By Humna Mehwish
Pakistan Steel Mill (PSM) serves as the backbone of industrialization in Pakistan and yet it has been underrated and exploited by both public and private entities. This humongous institution has been in the news often due to its corruption scandals and lack of resources, in such a scenario preventing right to information law from implementation and use is not just alarming but also thought-provoking as to why information is being kept behind locks?
Recently, a citizen inquired about the allocation of human resource in PSM Heat Treatment Shop since 2000. After lengthy inquiry procedures and hearings, he was told that the information requested will undermine personal integrity of individuals and therefore cannot be made public. It is surprising as to how qualifications of employees can actually harm their integrity and personal dimensions unless of course they are not aptly qualified for their designation.
It would be appropriate here, to remember the order given by the honorable Supreme Court in Memogate case on 30th December, 2011. It stated, “….it was clear from reading of Art. 19A of the Constitution and S.3 (1) of the Freedom of Information Ordinance, 2002 that the constitutional right was much broader and more assertive than the statutory right which by its own terms was restricted to disclosure of official record only…” and, “….All state functionaries have to understand that in a very sense, they are employed in the service of the People of Pakistan and are paid for by them. The loyalty, therefore, of these State functionaries has to be the Constitutional order established by the people.”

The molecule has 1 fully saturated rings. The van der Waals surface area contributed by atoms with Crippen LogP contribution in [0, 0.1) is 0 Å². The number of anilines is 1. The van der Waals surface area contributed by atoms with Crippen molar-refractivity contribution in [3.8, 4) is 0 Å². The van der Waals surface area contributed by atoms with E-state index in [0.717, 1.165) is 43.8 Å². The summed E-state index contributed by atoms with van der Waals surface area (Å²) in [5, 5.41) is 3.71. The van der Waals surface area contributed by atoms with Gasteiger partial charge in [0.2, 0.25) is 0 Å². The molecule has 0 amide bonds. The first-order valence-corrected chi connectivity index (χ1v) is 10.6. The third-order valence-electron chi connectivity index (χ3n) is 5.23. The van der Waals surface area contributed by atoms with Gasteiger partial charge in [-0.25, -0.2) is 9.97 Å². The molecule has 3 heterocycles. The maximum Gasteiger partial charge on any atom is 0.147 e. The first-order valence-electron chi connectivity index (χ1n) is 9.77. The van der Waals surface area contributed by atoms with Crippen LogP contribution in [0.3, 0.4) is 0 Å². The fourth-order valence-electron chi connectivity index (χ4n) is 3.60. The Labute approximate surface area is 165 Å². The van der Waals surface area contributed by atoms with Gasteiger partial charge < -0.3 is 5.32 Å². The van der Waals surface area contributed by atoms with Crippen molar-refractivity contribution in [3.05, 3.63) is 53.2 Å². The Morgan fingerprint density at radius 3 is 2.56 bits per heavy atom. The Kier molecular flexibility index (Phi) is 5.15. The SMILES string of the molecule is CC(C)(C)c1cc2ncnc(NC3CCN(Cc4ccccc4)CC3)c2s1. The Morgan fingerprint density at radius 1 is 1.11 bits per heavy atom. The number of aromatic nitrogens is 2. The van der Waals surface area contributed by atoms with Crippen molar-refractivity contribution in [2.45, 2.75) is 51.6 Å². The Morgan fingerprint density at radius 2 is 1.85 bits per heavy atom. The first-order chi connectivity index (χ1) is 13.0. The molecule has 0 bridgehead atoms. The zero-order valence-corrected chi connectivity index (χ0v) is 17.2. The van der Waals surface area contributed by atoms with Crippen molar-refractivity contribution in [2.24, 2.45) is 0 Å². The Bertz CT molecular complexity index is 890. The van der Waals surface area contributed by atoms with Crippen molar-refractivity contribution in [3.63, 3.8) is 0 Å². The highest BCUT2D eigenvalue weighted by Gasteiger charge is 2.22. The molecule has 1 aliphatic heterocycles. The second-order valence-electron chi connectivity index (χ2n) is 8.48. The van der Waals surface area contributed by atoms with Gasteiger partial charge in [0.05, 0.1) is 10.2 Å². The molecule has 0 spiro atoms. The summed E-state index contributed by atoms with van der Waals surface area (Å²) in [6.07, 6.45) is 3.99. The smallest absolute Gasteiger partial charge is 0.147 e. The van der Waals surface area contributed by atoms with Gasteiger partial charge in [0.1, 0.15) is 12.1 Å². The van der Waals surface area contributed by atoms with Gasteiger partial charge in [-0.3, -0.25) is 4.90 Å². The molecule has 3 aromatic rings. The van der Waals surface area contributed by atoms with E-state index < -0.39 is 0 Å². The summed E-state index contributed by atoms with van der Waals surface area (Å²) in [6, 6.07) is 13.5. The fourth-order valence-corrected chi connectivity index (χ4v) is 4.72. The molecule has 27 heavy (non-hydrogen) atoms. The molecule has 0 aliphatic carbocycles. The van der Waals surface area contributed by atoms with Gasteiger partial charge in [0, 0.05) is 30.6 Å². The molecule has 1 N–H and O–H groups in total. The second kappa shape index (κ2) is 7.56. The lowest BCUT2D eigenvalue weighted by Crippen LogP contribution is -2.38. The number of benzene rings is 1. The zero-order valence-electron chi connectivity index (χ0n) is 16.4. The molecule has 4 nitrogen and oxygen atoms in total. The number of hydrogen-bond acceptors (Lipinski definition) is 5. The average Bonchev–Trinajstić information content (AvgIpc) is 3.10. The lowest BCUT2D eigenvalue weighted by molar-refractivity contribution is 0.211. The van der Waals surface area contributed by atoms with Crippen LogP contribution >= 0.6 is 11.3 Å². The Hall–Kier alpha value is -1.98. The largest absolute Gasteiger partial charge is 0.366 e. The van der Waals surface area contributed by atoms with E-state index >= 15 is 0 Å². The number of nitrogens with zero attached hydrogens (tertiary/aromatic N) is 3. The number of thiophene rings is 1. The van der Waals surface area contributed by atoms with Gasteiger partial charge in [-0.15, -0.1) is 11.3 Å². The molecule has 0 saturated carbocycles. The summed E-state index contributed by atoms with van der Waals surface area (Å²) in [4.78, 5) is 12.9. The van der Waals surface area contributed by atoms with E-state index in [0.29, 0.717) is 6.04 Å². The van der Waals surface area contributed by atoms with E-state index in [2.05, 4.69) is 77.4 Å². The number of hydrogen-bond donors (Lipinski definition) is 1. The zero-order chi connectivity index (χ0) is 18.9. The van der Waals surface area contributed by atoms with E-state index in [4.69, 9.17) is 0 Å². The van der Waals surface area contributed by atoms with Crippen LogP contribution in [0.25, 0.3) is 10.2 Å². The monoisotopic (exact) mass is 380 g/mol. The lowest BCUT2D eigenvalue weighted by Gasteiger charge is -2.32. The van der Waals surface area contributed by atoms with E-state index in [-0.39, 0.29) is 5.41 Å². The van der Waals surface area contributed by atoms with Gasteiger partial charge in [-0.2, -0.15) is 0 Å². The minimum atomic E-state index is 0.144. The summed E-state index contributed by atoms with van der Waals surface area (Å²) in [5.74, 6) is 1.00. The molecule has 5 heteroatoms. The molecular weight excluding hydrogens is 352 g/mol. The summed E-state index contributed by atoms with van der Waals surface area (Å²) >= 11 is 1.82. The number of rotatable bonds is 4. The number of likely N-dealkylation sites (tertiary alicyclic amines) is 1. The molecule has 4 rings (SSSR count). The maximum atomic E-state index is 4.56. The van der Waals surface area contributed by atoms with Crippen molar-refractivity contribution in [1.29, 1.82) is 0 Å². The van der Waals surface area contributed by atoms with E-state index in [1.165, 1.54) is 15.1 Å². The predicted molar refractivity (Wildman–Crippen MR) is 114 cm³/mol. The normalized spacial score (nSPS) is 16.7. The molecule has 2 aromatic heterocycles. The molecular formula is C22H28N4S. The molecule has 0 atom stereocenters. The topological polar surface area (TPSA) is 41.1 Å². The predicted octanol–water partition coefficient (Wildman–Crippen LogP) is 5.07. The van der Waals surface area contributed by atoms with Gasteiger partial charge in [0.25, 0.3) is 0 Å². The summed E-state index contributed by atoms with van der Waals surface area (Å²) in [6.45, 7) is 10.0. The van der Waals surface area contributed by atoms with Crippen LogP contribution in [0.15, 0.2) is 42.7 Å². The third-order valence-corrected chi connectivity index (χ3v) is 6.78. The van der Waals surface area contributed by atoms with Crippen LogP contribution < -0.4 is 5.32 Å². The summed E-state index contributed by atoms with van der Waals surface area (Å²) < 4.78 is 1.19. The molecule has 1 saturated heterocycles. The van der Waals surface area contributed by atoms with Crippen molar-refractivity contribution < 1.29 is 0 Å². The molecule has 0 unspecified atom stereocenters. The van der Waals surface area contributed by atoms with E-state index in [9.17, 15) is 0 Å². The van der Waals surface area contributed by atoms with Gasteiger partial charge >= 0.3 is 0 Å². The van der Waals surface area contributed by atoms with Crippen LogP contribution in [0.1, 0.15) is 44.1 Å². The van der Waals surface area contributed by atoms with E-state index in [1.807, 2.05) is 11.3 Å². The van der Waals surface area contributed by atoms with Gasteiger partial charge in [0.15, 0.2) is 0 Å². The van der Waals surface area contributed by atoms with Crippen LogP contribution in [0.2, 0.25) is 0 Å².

According to the report of the DG Ombudsman dealing with the case, the PSM Law Department enunciates that “‘information/data of the employees/details of the employees/operators working with Pakistan Steel’ are confidential information as the names etc. of the employees cannot be disclosed to an unconcerned person”.
First of all, how can a citizen be labelled as ‘unconcerned person’ when the constitution grants sovereignty to the people and allows them to hold public officers accountable as mentioned in the SC order of 2011? Secondly, why are the details confidential for the ‘Employers’ that is the people of Pakistan, again stated in the aforementioned order? The answer is simple, the Government Officers either do not understand the structure of a republic and the rights of people or are simply insistent to promote autocracy by the elected and state representatives, neither of which promotes a healthy image of Pakistan.
After all the legal channels were exhausted the sovereign citizen has decided to take up the matter with the Honorable President of Pakistan Mr. Mumnoon Hussain in his letter sent out on February 7, 2015 to report the plight of his right to information in the country owned by him. He still awaits his answers, and so do we. If his plea is once again rejected, it is better to repeal the law altogether since it assures no right whatsoever to the paymasters to know what they are paying for.
Dr. Raza Gardezi, RTI expert at Shehri-CBE elaborates the implications of the law, “The sovereignty rests with the citizens and they have the constitutional right to know how their tax-money is being spent. Unfortunately, the Sindh FOI and the appellate bodies under it refuse to recognize this sovereignty and continue to deny the citizen their right to information.”
He further revealed that, “Sindh FOI has a deplorable success rate of less than 25% and that too after pursuing the cases on an average of more than a year. This compares poorly with the success rate of 45% in Punjab and 58% in KP under their respective RTI acts.